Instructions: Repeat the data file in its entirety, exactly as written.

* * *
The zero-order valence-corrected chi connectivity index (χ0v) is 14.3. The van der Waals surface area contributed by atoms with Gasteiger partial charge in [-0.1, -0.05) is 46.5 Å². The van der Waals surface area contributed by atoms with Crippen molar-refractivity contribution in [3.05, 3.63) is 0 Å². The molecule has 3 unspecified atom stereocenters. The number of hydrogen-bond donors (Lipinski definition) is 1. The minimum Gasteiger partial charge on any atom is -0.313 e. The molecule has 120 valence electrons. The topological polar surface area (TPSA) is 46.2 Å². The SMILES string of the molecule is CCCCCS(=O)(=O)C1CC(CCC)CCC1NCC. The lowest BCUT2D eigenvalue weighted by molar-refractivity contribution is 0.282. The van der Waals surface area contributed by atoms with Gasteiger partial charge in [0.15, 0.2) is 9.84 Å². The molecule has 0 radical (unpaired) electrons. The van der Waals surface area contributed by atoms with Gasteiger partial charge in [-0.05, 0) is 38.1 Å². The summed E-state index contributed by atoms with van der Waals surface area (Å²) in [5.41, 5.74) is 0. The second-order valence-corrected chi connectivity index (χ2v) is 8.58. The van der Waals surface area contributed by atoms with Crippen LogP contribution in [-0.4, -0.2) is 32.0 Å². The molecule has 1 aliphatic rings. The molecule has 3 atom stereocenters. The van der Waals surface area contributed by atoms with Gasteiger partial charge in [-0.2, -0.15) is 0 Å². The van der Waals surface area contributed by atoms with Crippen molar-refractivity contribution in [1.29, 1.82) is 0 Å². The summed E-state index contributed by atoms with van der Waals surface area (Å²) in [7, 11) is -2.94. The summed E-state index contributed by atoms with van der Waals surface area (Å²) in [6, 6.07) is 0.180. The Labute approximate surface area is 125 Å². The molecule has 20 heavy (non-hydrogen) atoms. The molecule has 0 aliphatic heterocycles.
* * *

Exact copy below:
The zero-order valence-corrected chi connectivity index (χ0v) is 14.3. The van der Waals surface area contributed by atoms with Gasteiger partial charge in [-0.1, -0.05) is 46.5 Å². The van der Waals surface area contributed by atoms with Crippen molar-refractivity contribution in [3.05, 3.63) is 0 Å². The molecule has 3 unspecified atom stereocenters. The number of hydrogen-bond donors (Lipinski definition) is 1. The minimum Gasteiger partial charge on any atom is -0.313 e. The molecule has 120 valence electrons. The topological polar surface area (TPSA) is 46.2 Å². The SMILES string of the molecule is CCCCCS(=O)(=O)C1CC(CCC)CCC1NCC. The lowest BCUT2D eigenvalue weighted by molar-refractivity contribution is 0.282. The van der Waals surface area contributed by atoms with Gasteiger partial charge in [0.15, 0.2) is 9.84 Å². The molecule has 0 radical (unpaired) electrons. The van der Waals surface area contributed by atoms with Gasteiger partial charge in [-0.05, 0) is 38.1 Å². The summed E-state index contributed by atoms with van der Waals surface area (Å²) in [5.41, 5.74) is 0. The second-order valence-corrected chi connectivity index (χ2v) is 8.58. The van der Waals surface area contributed by atoms with Crippen LogP contribution in [-0.4, -0.2) is 32.0 Å². The molecule has 1 aliphatic rings. The molecule has 3 atom stereocenters. The van der Waals surface area contributed by atoms with Gasteiger partial charge in [-0.2, -0.15) is 0 Å². The van der Waals surface area contributed by atoms with Crippen molar-refractivity contribution in [1.29, 1.82) is 0 Å². The summed E-state index contributed by atoms with van der Waals surface area (Å²) in [7, 11) is -2.94. The summed E-state index contributed by atoms with van der Waals surface area (Å²) in [6, 6.07) is 0.180. The Labute approximate surface area is 125 Å². The molecule has 20 heavy (non-hydrogen) atoms. The molecule has 0 aliphatic heterocycles.